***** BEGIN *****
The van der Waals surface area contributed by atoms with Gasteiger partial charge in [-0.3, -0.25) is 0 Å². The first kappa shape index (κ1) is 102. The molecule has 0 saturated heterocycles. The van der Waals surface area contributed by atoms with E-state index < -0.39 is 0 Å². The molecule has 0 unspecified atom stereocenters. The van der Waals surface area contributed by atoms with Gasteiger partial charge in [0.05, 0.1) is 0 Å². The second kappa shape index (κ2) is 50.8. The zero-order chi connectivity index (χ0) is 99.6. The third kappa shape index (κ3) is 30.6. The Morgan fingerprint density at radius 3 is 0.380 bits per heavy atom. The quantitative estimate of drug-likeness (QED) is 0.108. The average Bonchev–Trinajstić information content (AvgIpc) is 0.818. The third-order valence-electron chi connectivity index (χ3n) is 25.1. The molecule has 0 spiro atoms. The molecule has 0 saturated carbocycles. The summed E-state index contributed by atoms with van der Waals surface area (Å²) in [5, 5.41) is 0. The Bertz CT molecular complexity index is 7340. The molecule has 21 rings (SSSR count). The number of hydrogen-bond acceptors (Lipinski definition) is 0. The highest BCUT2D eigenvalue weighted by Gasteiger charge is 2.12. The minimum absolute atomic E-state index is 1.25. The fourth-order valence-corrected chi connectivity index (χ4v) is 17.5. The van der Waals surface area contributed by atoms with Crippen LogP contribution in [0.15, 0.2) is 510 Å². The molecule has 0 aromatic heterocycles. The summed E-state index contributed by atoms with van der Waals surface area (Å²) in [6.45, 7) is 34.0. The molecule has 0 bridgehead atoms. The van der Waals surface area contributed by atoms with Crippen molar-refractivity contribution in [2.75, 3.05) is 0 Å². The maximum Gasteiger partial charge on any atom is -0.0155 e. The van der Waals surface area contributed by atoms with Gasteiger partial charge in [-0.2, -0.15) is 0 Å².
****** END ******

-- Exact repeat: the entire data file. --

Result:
The van der Waals surface area contributed by atoms with Gasteiger partial charge in [-0.3, -0.25) is 0 Å². The first kappa shape index (κ1) is 102. The molecule has 0 saturated heterocycles. The van der Waals surface area contributed by atoms with E-state index < -0.39 is 0 Å². The molecule has 0 unspecified atom stereocenters. The van der Waals surface area contributed by atoms with Gasteiger partial charge in [0.05, 0.1) is 0 Å². The second kappa shape index (κ2) is 50.8. The zero-order chi connectivity index (χ0) is 99.6. The third kappa shape index (κ3) is 30.6. The Morgan fingerprint density at radius 3 is 0.380 bits per heavy atom. The quantitative estimate of drug-likeness (QED) is 0.108. The average Bonchev–Trinajstić information content (AvgIpc) is 0.818. The third-order valence-electron chi connectivity index (χ3n) is 25.1. The molecule has 0 spiro atoms. The molecule has 0 saturated carbocycles. The summed E-state index contributed by atoms with van der Waals surface area (Å²) in [5, 5.41) is 0. The Bertz CT molecular complexity index is 7340. The molecule has 21 rings (SSSR count). The number of hydrogen-bond acceptors (Lipinski definition) is 0. The highest BCUT2D eigenvalue weighted by Gasteiger charge is 2.12. The minimum absolute atomic E-state index is 1.25. The fourth-order valence-corrected chi connectivity index (χ4v) is 17.5. The van der Waals surface area contributed by atoms with Crippen LogP contribution in [0.15, 0.2) is 510 Å². The molecule has 0 aromatic heterocycles. The summed E-state index contributed by atoms with van der Waals surface area (Å²) in [6.45, 7) is 34.0. The molecule has 0 bridgehead atoms. The van der Waals surface area contributed by atoms with Crippen molar-refractivity contribution in [2.75, 3.05) is 0 Å². The maximum Gasteiger partial charge on any atom is -0.0155 e. The van der Waals surface area contributed by atoms with Gasteiger partial charge in [-0.2, -0.15) is 0 Å².